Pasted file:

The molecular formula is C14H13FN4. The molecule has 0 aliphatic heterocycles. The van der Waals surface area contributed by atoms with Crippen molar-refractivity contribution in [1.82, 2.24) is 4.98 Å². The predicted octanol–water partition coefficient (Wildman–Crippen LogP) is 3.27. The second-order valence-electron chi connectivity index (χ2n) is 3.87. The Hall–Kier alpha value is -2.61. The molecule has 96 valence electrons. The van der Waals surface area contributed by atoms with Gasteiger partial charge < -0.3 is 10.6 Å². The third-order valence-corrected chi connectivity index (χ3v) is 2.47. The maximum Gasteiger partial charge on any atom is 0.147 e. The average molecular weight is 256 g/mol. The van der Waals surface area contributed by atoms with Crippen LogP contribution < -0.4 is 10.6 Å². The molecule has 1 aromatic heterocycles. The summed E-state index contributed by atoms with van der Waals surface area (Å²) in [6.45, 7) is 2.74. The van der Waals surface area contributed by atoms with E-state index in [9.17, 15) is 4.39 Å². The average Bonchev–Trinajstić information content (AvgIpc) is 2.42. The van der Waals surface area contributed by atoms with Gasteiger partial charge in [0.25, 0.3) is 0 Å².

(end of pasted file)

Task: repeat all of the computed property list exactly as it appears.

The molecular formula is C14H13FN4. The molecule has 0 aliphatic heterocycles. The van der Waals surface area contributed by atoms with Crippen molar-refractivity contribution in [1.82, 2.24) is 4.98 Å². The predicted octanol–water partition coefficient (Wildman–Crippen LogP) is 3.27. The second-order valence-electron chi connectivity index (χ2n) is 3.87. The Hall–Kier alpha value is -2.61. The molecule has 96 valence electrons. The van der Waals surface area contributed by atoms with Gasteiger partial charge < -0.3 is 10.6 Å². The third-order valence-corrected chi connectivity index (χ3v) is 2.47. The maximum Gasteiger partial charge on any atom is 0.147 e. The average molecular weight is 256 g/mol. The van der Waals surface area contributed by atoms with Crippen LogP contribution < -0.4 is 10.6 Å². The molecule has 1 aromatic heterocycles. The summed E-state index contributed by atoms with van der Waals surface area (Å²) in [6.45, 7) is 2.74. The van der Waals surface area contributed by atoms with E-state index in [9.17, 15) is 4.39 Å². The average Bonchev–Trinajstić information content (AvgIpc) is 2.42. The van der Waals surface area contributed by atoms with Gasteiger partial charge in [0.25, 0.3) is 0 Å².